Open Space, a dialogue session on women empowerment

Dhaka,  Thu,  24 August 2017
Published : 02 Aug 2017, 19:43:45
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Open Space, a dialogue session on women empowerment

Farzad Siraj


Open Space was a dialogue session on women empowerment, sexual harassment and consent hosted by Footsteps at the National Press Club on July 29. This was broadcast live through the organisation's Facebook page. Footsteps is a youth empowerment and development based organisation which is undertaking several effective projects, and the seminar was part of their project 'Britto', which conducts workshops and seminars on topics not usually taught or talked about in our community.

Several influential women who champion the cause of women's rights were in the panel. Shah Rafayat Chowdhury, the co-founder and president of the organisation,  moderated the discussions in this seminar. The seminar was called 'Open Space' so that everyone present could discuss freely about these problems which are considered to be the biggest taboos in society.

The first person to speak was Syeda Shagufe Hossain, a social inclusion activist and the founder and project director of Leaping Boundaries, which trains madrasah students on their language and leadership skills. In this way, her madrasah students gain access to an education which normally they would not have access to. She emphasised the topics of misogyny in culture, religion and society and discussed the role of education in addressing the social problems of sexual harassment and gender inequality.

The next speaker was Muktasree Chakma Sathi, a rights activist and award winning journalist, who has been working for minorities' rights for more than 14 years, with a particular focus on the rights of women, children and indigenous peoples. She talked about the rights of indigenous women and how their problems are usually not given attention and almost never given the spotlight. She also talked about sexual harassment, women's rights and about how people should look at their own flaws before putting all the blame on a victim of sexual harassment, rather than the perpetrator.

The third speaker was Syeda Samara Mortada, the coordinator of ‘Bonhishikha’, an organisation that works to attain gender equity. She focused primarily on how society assigns strict gender roles and harshly ostracizes anyone who does not follow their idea of masculinity and femininity, often confusing the differences between gender and sex in the process.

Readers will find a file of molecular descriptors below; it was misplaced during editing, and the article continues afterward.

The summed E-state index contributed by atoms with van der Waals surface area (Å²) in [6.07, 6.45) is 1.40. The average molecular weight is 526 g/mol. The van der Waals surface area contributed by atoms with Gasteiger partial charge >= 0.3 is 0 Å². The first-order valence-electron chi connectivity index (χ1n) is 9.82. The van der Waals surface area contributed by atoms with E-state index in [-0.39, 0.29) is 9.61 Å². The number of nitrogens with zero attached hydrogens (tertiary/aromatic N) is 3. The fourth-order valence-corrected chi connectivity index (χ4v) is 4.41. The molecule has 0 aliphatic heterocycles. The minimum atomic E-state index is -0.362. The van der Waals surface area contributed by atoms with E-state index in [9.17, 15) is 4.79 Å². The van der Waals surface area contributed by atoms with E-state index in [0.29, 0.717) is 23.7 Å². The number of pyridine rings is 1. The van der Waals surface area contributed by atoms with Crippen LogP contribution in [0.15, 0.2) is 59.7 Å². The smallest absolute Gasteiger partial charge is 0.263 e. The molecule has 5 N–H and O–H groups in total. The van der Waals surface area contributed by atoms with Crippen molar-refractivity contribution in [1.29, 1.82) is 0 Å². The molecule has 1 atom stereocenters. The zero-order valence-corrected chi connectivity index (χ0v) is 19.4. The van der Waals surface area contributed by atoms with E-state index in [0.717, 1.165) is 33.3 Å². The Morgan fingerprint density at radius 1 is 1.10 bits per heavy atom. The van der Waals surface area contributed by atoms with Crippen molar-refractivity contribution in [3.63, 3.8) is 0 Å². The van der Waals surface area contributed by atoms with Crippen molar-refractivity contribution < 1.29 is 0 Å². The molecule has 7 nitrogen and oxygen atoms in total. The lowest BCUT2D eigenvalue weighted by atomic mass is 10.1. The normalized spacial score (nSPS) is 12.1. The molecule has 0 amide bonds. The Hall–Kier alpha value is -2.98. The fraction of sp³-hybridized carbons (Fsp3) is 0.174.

Mariha Zaman Khan, a barrister by profession, is currently the Academic Guidance Tutor and lecturer of London College of Legal Studies (South), put emphasis on how more women need to be more vocal when they are being harassed or treated unfairly. She explained that for women to have equal rights and be treated with respect, they need to voice their opinions loudly and confidently as otherwise, the situation will never improve.

The fifth speaker of the session was Zaiba Tahyya, founder of  Female Empowerment Movement (FEM). She is running a self-defence training programme called  'Attorokkha' that employs underprivileged women in the security sector. She spoke about this project and its importance as it physically empowers women, by teaching them basic self-defence. The programme teaches women to fight only for self defence and not to provoke violence. This allows women to better defend themselves from sexual harassment.

The final speaker at the event was Sara Hossain, who is a barrister practicing in the Supreme Court of Bangladesh. She is one of the most influential advocates of women's rights. Her cases on women's rights have dealt with issues of  'fatwa' violence, 'forced veiling', choice in marriage, and the use of the 'two finger test'. She has also contributed to third party briefs in the Nepal Supreme Court on marital rape and before the European Court of Human Rights challenging the requirement of proof of force to establish rape. She shared her experiences of how victims of sexual harassment and rape are unjustly treated and how most women are too afraid to file cases. She is actively trying to change this.

The seminar had two main motives— first was to introduce the resources available for the victims of sexual harassment in this seminar and reach out to the general public regarding this information, while the other was to come up with collaborative solutions to these problems through effective discussion.

At the end of the event, all the panelists mentioned above answered questions regarding sexual harassment and women empowerment to the audience consisting of journalists and social workers. The questions were submitted online by common people and and led to an insightful and much needed discussion on issues often regarded as taboo.

With the success of this seminar, Footsteps aims to begin implementing projects addressing the problems of sexual harassment and gender inequality soon, with the collaboration of the panelists, who are all women empowerment advocates.

The writer is a student at Sunbeams School and  Operations Officer at Footsteps Foundation,

farzadsiraj@footstepsbd.org
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